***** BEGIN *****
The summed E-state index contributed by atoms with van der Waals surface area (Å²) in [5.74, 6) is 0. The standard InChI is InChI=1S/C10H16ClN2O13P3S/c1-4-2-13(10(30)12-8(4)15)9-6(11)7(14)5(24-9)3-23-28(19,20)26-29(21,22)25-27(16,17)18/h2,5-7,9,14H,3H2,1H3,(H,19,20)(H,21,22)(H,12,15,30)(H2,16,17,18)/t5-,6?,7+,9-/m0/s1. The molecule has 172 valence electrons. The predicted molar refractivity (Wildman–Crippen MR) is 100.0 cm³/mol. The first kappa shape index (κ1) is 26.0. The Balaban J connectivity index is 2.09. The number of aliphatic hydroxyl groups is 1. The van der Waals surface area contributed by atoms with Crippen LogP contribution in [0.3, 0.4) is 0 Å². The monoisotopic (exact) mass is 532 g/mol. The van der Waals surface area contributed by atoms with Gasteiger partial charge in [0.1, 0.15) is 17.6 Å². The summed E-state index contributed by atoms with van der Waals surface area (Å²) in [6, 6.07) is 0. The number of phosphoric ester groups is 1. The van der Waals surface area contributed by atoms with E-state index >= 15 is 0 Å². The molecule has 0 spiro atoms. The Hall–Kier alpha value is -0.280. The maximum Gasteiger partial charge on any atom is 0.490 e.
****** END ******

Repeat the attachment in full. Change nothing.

The summed E-state index contributed by atoms with van der Waals surface area (Å²) in [5.74, 6) is 0. The standard InChI is InChI=1S/C10H16ClN2O13P3S/c1-4-2-13(10(30)12-8(4)15)9-6(11)7(14)5(24-9)3-23-28(19,20)26-29(21,22)25-27(16,17)18/h2,5-7,9,14H,3H2,1H3,(H,19,20)(H,21,22)(H,12,15,30)(H2,16,17,18)/t5-,6?,7+,9-/m0/s1. The molecule has 172 valence electrons. The predicted molar refractivity (Wildman–Crippen MR) is 100.0 cm³/mol. The first kappa shape index (κ1) is 26.0. The Balaban J connectivity index is 2.09. The number of aliphatic hydroxyl groups is 1. The van der Waals surface area contributed by atoms with Crippen LogP contribution in [0.3, 0.4) is 0 Å². The monoisotopic (exact) mass is 532 g/mol. The van der Waals surface area contributed by atoms with Gasteiger partial charge in [0.1, 0.15) is 17.6 Å². The summed E-state index contributed by atoms with van der Waals surface area (Å²) in [6, 6.07) is 0. The number of phosphoric ester groups is 1. The van der Waals surface area contributed by atoms with E-state index >= 15 is 0 Å². The molecule has 0 spiro atoms. The Hall–Kier alpha value is -0.280. The maximum Gasteiger partial charge on any atom is 0.490 e.